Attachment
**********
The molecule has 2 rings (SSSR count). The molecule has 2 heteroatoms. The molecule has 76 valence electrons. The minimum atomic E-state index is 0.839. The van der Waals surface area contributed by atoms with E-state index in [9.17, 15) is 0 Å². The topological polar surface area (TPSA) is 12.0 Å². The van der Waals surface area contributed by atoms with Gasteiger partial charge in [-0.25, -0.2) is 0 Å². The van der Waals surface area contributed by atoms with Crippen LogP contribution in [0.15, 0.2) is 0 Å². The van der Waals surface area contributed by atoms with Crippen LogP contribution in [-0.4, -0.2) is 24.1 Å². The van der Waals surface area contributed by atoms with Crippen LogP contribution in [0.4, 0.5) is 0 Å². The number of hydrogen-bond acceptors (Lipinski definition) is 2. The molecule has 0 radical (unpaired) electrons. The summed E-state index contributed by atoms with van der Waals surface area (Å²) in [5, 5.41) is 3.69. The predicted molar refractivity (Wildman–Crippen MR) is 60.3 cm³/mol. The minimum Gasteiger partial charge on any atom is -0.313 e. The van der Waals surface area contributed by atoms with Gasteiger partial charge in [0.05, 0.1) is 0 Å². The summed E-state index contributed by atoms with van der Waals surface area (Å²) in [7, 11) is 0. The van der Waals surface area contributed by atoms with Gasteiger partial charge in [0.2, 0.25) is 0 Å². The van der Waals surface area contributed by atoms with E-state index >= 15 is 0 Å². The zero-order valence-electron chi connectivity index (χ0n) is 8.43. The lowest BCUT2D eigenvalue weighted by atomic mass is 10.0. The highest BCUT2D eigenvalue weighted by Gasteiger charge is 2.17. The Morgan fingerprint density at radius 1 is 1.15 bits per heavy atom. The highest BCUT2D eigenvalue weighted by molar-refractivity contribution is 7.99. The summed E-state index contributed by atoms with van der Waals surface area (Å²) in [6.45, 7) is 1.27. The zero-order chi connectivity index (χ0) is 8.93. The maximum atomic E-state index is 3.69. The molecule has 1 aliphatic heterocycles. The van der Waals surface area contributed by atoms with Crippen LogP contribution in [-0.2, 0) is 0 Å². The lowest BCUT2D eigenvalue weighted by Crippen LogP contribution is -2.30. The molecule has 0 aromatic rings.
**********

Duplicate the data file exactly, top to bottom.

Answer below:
The molecule has 2 rings (SSSR count). The molecule has 2 heteroatoms. The molecule has 76 valence electrons. The minimum atomic E-state index is 0.839. The van der Waals surface area contributed by atoms with E-state index in [9.17, 15) is 0 Å². The topological polar surface area (TPSA) is 12.0 Å². The van der Waals surface area contributed by atoms with Gasteiger partial charge in [-0.25, -0.2) is 0 Å². The van der Waals surface area contributed by atoms with Crippen LogP contribution in [0.15, 0.2) is 0 Å². The van der Waals surface area contributed by atoms with Crippen LogP contribution in [-0.4, -0.2) is 24.1 Å². The van der Waals surface area contributed by atoms with Crippen LogP contribution in [0.4, 0.5) is 0 Å². The number of hydrogen-bond acceptors (Lipinski definition) is 2. The molecule has 0 radical (unpaired) electrons. The summed E-state index contributed by atoms with van der Waals surface area (Å²) in [5, 5.41) is 3.69. The predicted molar refractivity (Wildman–Crippen MR) is 60.3 cm³/mol. The minimum Gasteiger partial charge on any atom is -0.313 e. The van der Waals surface area contributed by atoms with Gasteiger partial charge in [0.05, 0.1) is 0 Å². The summed E-state index contributed by atoms with van der Waals surface area (Å²) in [7, 11) is 0. The van der Waals surface area contributed by atoms with Gasteiger partial charge in [0.2, 0.25) is 0 Å². The van der Waals surface area contributed by atoms with E-state index >= 15 is 0 Å². The zero-order valence-electron chi connectivity index (χ0n) is 8.43. The lowest BCUT2D eigenvalue weighted by atomic mass is 10.0. The highest BCUT2D eigenvalue weighted by Gasteiger charge is 2.17. The Morgan fingerprint density at radius 1 is 1.15 bits per heavy atom. The highest BCUT2D eigenvalue weighted by molar-refractivity contribution is 7.99. The summed E-state index contributed by atoms with van der Waals surface area (Å²) in [6.45, 7) is 1.27. The zero-order chi connectivity index (χ0) is 8.93. The maximum atomic E-state index is 3.69. The molecule has 1 aliphatic heterocycles. The van der Waals surface area contributed by atoms with Crippen LogP contribution in [-0.2, 0) is 0 Å². The lowest BCUT2D eigenvalue weighted by Crippen LogP contribution is -2.30. The molecule has 0 aromatic rings.